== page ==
LUSI Mud Eruption: Natural or Man-Made Disaster?


Synopsis of the June 13, 2014, Friday night lecture given by Dr. Maxwell Rudolph, assistant professor, PSU Geology Department 

Ever since the mud started spewing from the Lumpur Sidoarjo (aka “Lusi”) mud volcano in the subdistrict of Porong, Sidoarjo on East Java Island, Indonesia, on May 29, 2006, an opportunity to study the feature and, fortunately or unfortunately, become embroiled in the political controversy over it opened in the geological community. Newly appointed Assistant Professor Maxwell Rudolph of Portland State University was involved in studies related to this phenomenon during his doctoral years at UC Berkeley ending in 2012, and spoke to GSOC at the June Friday night lecture describing his work.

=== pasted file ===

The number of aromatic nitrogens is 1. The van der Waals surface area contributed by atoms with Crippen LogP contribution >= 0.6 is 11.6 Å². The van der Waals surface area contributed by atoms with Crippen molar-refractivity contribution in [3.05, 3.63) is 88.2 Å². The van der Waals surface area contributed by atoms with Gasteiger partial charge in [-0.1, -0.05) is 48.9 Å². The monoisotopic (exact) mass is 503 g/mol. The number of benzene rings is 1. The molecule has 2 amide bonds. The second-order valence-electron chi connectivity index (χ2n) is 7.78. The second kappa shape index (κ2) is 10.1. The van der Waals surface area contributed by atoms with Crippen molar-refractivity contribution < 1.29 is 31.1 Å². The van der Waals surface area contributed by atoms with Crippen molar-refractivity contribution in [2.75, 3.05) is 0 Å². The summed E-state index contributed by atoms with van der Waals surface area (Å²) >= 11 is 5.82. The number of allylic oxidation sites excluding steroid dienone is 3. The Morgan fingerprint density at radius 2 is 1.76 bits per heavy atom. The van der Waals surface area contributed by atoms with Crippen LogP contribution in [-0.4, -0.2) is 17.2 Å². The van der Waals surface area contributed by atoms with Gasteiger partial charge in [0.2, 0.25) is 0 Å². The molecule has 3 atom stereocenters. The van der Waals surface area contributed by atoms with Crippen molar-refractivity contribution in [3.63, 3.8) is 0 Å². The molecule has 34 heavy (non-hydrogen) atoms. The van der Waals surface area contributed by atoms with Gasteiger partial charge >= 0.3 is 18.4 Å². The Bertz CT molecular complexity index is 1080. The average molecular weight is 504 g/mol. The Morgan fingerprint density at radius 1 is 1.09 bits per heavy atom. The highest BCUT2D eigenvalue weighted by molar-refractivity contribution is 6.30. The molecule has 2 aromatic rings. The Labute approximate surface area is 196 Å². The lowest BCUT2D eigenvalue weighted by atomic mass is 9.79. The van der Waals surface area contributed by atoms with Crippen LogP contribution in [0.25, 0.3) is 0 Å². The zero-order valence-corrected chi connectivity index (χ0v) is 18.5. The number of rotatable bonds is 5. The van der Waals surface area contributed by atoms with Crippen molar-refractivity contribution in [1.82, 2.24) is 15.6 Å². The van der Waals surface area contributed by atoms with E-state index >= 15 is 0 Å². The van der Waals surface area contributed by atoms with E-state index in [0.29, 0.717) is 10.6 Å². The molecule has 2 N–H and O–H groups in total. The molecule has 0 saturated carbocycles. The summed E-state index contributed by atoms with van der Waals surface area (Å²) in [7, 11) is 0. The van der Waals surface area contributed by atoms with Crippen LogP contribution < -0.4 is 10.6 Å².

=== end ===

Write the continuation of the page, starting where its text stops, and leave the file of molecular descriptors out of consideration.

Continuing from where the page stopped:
Lusi is the world’s largest mud volcano, and at its peak it discharged 180,000 cubic meters of mud per day, and the current discharge is 10,000 cubic meters per day. The Lusi volcano inundated an area of several square kilometers within a mixed use suburban area, and the mud has destroyed the homes and livelihood of thousands of people, with damage and cleanup costs estimated to exceed $1 billion. 

Two incidents occurred immediately prior to the eruption which ignited the controversy over its origin. On May 27, 2006. a MM6.3 Yogyakarta earthquake occurred more than 250 km away to the southwest of the eruption site. Also, on May 28, 2006, a PT Lapindo Brantas gas exploration well being drilled at a distance of 200 meters from the eruption site produced a “kick” or blowout. It is significant that the well was nearly 3 kilometers deep with only the top 1100 meters of the well having steel casing.